Southern and Beyond - ProSoundNetwork.com

Southern and Beyond

On its latest album, Between the Devil and the Deep Blue Sea, Kentucky-based Black Stone Cherry continues to carve out its very own niche in a style that combines elements of Southern rock, heavy metal and just the right touch of bluegrass.
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Pictured are band members (l-r): Ben Wells,
John Fred Young, Chris Robertson and Jon Lawhon.

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On its latest album, Between the Devil and the Deep Blue Sea, Kentucky-based Black Stone Cherry continues to carve out its very own niche in a style that combines elements of Southern rock, heavy metal and just the right touch of bluegrass. For this album, Black Stone Cherry ventured outside its home base, opting to record in Los Angeles with heavyweight producer/engineers Howard Benson and Chris Lord-Alge. The result is a delicious sonic stew of 12 great songs featuring heavy guitars, charging lead vocals and an expansive, brilliant mix.

In early 2012, the band will be headlining a tour around the United States, and then in Europe, where the album has already hit number one in the U.K. rock charts. Pro Sound News sat down with guitarist Ben Wells and talked about the importance of creating tonal variety in the studio, as well as the band’s Southern heritage.

On Taking Time to Write:

For the new album, we took a long time off to write. On our last album, we spent three months writing, and this time, we came off the road and spent almost a year writing and recording. We really wanted to take the time to create the best songs we could and make a great record not only for our fans, but ourselves, too. Everyone was on the same page, and we just took our time. We decided to record it at Bay 7 Recording Studios in Los Angeles, which was a very cool and cozy environment. Bay 7 is also where John Fogerty recorded Centerfield.

On Producing and Mixing:

We ended up recording with a producer named Howard Benson. He is a very popular producer and has worked with Daughtry, Motorhead, some American Idol artists and plenty of other bands. He really understood where we were coming from as a band. So we packed up and went to Los Angeles and for the first time, ventured outside of our comfort zone. The first album had been recorded in our hometown in Kentucky, and the second was recorded in Nashville—so for us, this was pretty far away. It was cool, because it was just the four of us, and we had nobody to lean on.

We had Chris Lord-Alge mix it; he is one of the best rock mixers, in my opinion. He was really open to our suggestions, and we couldn’t be happier with the outcome. We told him that we wanted this record to sound heavy, but “big time” like an AC/DC record might sound. We didn’t want it to sound over-compressed, but we didn’t want it to be lightweight either. We wanted a lot of low end and wanted to make sure that guitars were crisp and in-your-face. It was almost a classic rock record in the sense that it ended up being very big-sounding. He nailed it, and it sounds just as I imagined it could sound.

On Getting Down the Basics:

We tracked 17 songs and did the drums in two-and-a-half days. We all played the songs together, about three or four times apiece, then we would move on to the next song. Once we got the drum tracks, we went and put guitar and bass on them. We actually put the bass on after the guitars, because with two guitar players, we really wanted to make sure that all the guitar tracks were really tight with one another. Also, we ended up adding guitar parts that weren’t there in rehearsals, so Jon [Lawhon] would just learn new parts as he went along. That kind of thing makes for good times in the studio. The whole record took a little over a month to do, and it went by really fast because we were really having fun.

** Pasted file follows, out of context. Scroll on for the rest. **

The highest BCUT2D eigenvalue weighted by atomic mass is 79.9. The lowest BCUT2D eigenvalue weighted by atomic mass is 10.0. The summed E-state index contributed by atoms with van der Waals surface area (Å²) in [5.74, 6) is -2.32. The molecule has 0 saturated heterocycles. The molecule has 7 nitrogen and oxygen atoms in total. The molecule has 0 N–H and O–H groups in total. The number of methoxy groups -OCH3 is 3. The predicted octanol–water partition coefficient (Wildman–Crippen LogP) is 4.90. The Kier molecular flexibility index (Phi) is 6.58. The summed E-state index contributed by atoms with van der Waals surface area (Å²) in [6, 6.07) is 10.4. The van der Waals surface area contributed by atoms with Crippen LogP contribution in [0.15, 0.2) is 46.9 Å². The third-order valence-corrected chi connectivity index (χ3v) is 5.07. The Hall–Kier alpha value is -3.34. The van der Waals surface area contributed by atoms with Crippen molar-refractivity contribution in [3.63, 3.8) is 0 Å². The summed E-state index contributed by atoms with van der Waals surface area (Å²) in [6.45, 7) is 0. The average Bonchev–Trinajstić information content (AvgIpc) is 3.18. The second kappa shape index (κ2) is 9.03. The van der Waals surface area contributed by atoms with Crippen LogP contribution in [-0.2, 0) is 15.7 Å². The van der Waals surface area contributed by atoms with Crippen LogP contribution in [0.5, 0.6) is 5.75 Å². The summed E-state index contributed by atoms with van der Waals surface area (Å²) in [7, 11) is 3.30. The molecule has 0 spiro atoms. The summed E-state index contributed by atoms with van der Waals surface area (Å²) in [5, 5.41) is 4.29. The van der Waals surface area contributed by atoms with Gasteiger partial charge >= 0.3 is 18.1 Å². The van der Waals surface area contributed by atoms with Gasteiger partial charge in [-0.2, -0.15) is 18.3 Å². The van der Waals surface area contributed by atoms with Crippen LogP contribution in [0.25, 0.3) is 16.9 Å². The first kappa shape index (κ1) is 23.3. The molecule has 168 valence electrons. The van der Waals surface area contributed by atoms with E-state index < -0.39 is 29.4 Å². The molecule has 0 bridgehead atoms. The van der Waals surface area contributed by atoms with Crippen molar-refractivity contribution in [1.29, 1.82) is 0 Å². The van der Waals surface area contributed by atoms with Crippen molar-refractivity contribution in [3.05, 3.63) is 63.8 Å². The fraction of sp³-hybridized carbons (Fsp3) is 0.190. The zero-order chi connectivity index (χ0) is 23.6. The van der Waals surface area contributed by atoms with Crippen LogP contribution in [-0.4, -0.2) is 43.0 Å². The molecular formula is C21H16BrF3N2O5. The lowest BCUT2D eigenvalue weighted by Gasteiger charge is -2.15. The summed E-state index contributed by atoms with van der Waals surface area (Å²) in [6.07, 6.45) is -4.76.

On Tonal Variations :

For each song, Chris [Robertson] and I had two rhythm guitars apiece. I used a Fender Subsonic Telecaster—which is like a baritone Telecaster—and this went through a Peavey 5150 amplifier. Then I had a Gibson Les Paul going through either a Mesa Boogie or a Diesel amplifier, depending on the track. Chris played a Les Paul Standard through an old Marshall, and also used a Telecaster with Humbuckers through an Orange amp. For the clean sounds, we would go through either Fender Tweeds or Vox amps.

Chris and I always want to make our own individual sounds and then combine them. My sound has always been a little heavier with more gain than Chris, and his sound has typically been a little bit cleaner and broader than mine. We have established that we are two different people and two different guitar players.

We really hope people hear that on the album. On the amps, we used a Shure SM57 and a Sennheiser 906e. We used the Sennheiser on the first album as well, and now are using it live because we like it so much.

On Their Southern Heritage :

On the last track, we had mandolin, dobro and banjo. We are from Kentucky, so the whole country/bluegrass thing is still a big influence on us. People know we are Southern, so we wanted to show this a little bit on the album. We do appreciate and respect the heritage of the music we grew up listening to, and we wanted to spotlight that side of the band a little bit and say, “Hey, we can rock, but we can also do this whole country thing, too.” Chris and I both played the banjo, and I played the mandolin.

Overall, I am really happy with the outcome of the album, especially the rhythm guitars, because they sound so heavy and mean. I am also happy with the clean picking patterns. I’m a hard critic on myself when it comes to acoustic instruments, because I believe they have to be played with such finesse. I really want it to be clear.

Jeff Touzeau is a regular contributor to Pro Sound News and author of five pro audio related titles including, Making Tracks: Unique Recording Studio Environments.